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How we got here: Redshirts

Nov 6, 2010, 2:30 AM EST

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Redshirt.

It’s an ugly word amongst Irish fans, as Notre Dame doesn’t officially redshirt anyone, but merely allows seniors to apply for a fifth year of eligibility and enroll in a graduate program.

But for the life blood of a competitive college football program, Notre Dame’s inability to utilize a fifth-year of eligibility among its offensive line and defensive front seven may be the number one reason why the Irish have struggled in recent history, and a major factor as to why the 2010 Irish football team has gone 4-5 in the first nine games of the Brian Kelly era.

If there’s one defining characteristic of the post-Lou Holtz era Notre Dame teams, it’s been a puzzling lack of physicality. While recruiting rankings always kept the Irish in the upper-echelon of college football (except for a few Davie and Willingham squads), Notre Dame never seems to develop the impact players on their roster that many Top 25 programs rode to major bowl games. Under Charlie Weis specifically, the Irish enjoyed some high-level recruits, but never produced top-flight offensive or defensive linemen.

To crystallize this point, let’s take a look at some of the best offensive line and front seven recruits that Notre Dame has brought to campus in the last seven years, who also turned into some of Notre Dame’s highest draft picks. Victor Abiamiri, Trevor Laws, and Ryan Harris were three of the most highly touted recruits in the celebrated 2003 class. Both Abiamiri and Harris played immediately for the Irish, with Laws only staying off the field because he missed the year with an injury. Harris became only the third true freshman in Notre Dame history to start along the offensive line, playing as an extremely undersized left tackle, getting by on his athleticism, quickness, and smarts. Abiamiri flashed talent, but played wasted much of his first year, contributing only 16 tackles and one sack during his freshman year. All three left Notre Dame after four seasons, with only Laws retaining the option of returning for a fifth year.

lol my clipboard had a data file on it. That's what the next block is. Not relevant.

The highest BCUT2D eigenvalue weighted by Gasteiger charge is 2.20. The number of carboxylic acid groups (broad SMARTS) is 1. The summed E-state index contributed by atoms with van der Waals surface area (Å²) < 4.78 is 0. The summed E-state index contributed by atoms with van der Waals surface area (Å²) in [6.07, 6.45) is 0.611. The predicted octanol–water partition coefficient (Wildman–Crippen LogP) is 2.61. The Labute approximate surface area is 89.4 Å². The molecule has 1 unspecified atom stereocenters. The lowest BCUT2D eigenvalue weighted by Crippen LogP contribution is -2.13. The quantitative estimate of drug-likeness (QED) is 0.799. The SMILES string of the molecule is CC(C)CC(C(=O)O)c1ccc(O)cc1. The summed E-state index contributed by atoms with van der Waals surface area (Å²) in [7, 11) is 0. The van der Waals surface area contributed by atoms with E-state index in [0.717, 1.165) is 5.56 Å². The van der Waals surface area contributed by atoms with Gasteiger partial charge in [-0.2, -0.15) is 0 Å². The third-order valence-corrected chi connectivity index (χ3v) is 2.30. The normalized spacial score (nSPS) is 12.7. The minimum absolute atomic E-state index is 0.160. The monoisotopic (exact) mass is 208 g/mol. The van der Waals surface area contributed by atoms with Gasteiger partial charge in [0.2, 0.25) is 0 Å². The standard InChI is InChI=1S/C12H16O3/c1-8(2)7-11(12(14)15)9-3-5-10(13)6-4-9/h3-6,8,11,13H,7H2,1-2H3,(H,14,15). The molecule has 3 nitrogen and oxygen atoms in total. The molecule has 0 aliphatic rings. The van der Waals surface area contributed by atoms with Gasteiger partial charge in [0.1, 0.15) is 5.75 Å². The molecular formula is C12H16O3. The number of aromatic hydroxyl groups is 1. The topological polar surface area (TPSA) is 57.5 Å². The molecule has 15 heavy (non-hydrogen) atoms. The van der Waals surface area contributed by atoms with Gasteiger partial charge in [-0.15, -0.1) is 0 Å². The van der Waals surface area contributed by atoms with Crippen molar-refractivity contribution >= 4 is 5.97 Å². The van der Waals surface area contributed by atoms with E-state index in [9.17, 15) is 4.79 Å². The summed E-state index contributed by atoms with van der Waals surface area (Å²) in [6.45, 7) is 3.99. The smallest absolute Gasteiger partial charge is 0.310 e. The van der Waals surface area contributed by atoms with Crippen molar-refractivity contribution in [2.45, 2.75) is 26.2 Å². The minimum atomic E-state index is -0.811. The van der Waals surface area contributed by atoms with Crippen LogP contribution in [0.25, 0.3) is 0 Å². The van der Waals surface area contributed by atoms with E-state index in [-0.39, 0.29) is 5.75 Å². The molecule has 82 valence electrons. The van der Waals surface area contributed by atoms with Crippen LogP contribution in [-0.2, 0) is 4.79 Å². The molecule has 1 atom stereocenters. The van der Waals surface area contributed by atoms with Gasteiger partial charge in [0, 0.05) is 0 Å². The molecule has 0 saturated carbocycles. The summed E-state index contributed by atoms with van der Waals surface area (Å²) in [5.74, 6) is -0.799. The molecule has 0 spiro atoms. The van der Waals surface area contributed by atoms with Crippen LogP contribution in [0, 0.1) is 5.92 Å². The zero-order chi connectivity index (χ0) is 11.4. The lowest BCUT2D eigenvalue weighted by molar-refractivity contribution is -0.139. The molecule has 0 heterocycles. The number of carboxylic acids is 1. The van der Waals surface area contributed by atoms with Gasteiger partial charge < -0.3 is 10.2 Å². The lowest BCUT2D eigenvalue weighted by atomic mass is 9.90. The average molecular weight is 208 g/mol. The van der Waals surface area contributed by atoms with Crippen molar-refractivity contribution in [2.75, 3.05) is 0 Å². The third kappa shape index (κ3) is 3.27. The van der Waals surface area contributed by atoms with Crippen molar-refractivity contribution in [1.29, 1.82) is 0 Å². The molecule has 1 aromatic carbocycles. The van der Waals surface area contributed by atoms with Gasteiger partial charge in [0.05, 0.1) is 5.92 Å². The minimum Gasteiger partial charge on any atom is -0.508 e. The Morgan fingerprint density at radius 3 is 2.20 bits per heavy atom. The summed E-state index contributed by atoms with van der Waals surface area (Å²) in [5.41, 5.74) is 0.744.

Under Charlie Weis, the trend was even worse. Starting with the heralded class of 2006, Weis played just about every freshman with a chance to get on the field. Offensive linemen like Sam Young saw the field immediately, potentially stunting his development by being thrown immediately into the fire. Guys like Eric Olsen and Matt Carufel saw the field in only mop-up time, wasting a season of eligibility for Olsen with just 20 minutes of playing time and more egregiously, Carufel spent a year of eligibility in just three minutes. Dan Wenger and Bartley Webb didn’t play, but mostly because they were hampered with injuries, while Chris Stewart was in the midst of a body transformation, having arrived on campus at nearly 400 pounds of poorly proportioned weight.